Consent as a basis for processing data - Part 1
There seems to be a misconception by some that the only way to process data is to get a customer’s consent to contact them. While it can be very confusing for those who have only ever used consent as their reason for processing personal information, it is only one of six bases for processing information. So this week and next, I am going to look at the reasons for processing personal data, when to use consent and perhaps when it is not the right approach.
To begin let me state clearly, you always need a legal reason for processing personal information. Collecting data “for the sake of it” or “just in case” is not a clear legal basis and does not comply with the principles of data protection. The GDPR provides for the following legal bases for processing data:
Consent: getting the express permission to use their personal data in a way that is clearly understood by the data subject (we will discuss this in more detail shortly)
Contractual: you are using the information as per an agreed contract (this may come into play with data processing under a tenancy agreement situation)
Vital interest: the personal information is used to save the life of a person, emergency services may rely on this in some instances.
Legal obligation: this means that a specific law says you have to process the particular personal information in compliance with that law. Child protection services may use this basis for processing for certain investigations.
Public task: this is a rare one, in layman’s term the processing is done in the public interest. The taking of the National Census would be an example.
Legitimate interest: this means you have a legitimate business interest to process the data. An example would cyber security, fraud detection or forwarded data within a company to appropriate department to complete service as expected by the customer.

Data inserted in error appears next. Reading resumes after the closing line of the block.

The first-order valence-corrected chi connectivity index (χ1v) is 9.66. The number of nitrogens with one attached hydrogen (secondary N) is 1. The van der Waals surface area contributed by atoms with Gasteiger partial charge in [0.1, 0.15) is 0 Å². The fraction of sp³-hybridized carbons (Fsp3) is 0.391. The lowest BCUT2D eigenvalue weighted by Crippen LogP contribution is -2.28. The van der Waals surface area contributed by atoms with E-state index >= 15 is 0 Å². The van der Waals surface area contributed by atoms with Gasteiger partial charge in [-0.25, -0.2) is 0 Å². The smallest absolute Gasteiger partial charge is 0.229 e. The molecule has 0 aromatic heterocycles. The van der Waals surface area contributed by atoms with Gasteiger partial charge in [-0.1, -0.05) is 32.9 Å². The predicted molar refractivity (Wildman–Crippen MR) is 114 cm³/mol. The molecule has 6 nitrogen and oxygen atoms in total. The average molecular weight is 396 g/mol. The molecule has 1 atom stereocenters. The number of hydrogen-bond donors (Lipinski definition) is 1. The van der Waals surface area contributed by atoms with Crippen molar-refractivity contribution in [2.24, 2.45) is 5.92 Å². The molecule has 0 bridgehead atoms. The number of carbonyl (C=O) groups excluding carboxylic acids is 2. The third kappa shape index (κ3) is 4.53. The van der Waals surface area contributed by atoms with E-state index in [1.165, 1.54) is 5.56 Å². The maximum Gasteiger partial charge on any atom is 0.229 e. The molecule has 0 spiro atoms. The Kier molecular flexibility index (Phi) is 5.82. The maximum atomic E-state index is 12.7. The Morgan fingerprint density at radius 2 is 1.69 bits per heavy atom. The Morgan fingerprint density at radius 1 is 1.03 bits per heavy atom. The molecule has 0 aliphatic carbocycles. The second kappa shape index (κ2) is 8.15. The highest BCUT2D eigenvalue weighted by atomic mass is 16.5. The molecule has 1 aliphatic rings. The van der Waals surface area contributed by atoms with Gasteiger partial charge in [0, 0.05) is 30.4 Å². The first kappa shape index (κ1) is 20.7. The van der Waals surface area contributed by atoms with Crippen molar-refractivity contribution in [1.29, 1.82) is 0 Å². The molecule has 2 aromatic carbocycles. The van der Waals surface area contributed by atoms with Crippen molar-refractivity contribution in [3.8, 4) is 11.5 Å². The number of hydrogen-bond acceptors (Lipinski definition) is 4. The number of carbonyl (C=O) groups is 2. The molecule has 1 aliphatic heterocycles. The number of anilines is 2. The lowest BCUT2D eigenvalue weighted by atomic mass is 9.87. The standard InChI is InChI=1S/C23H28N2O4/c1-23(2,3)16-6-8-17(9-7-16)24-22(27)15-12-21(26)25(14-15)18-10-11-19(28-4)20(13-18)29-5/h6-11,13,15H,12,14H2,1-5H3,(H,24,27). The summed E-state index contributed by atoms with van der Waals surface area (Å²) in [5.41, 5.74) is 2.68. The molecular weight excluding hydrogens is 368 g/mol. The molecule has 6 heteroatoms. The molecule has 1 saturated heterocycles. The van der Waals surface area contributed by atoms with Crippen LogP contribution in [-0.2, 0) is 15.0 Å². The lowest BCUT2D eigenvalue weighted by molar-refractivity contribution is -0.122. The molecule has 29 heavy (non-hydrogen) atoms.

Consent is equal to any of the aforementioned bases for processing so in some instances asking for consent will not always be the appropriate basis.
For example, you might not ask the consent of a person clearly identified in CCTV data committing a crime, when it is requested by the Gardaí, for the investigation of the aforementioned criminal activity. In this scenario, the legal basis for processing (the handing over of the personal data to the Gardaí on request) could be regulated under Legal obligation (such as Data Protection Act section 41 B). In this instance you might process the data to comply with the Garda’s investigation.
With marketing, consent can be a good basis in some instances, especially with new customers, when asking if they wish to receive further marketing or sales information going forward. It is an appropriate basis as the customer (data subject) will be informed before consenting of what their consent entails and clearly opt-in to communication methods of their choice, based on an informed decision which was freely given. The snag with consent is that it must be as easy to take away as to give. So once removed or limited you would need to not only restrict the processing as directed by the customer but have this preference recorded so you don’t deviate from their preference.
Next week the concluding part of this discussion on consent. Thanks for reading!
Enguard can assist with the issues which GDPR raises from audit, security, staff training to drafting policies and procedure. For further details please call us at Enguard on 0818 252 052 or email firstname.lastname@example.org. We would love to hear from you!
Disclaimer: Please note the above article is an opinion piece based on current sources of information available at time of publishing. It should not be read as legal, clinical or other form of technical advice for the processing of data by processors or controllers.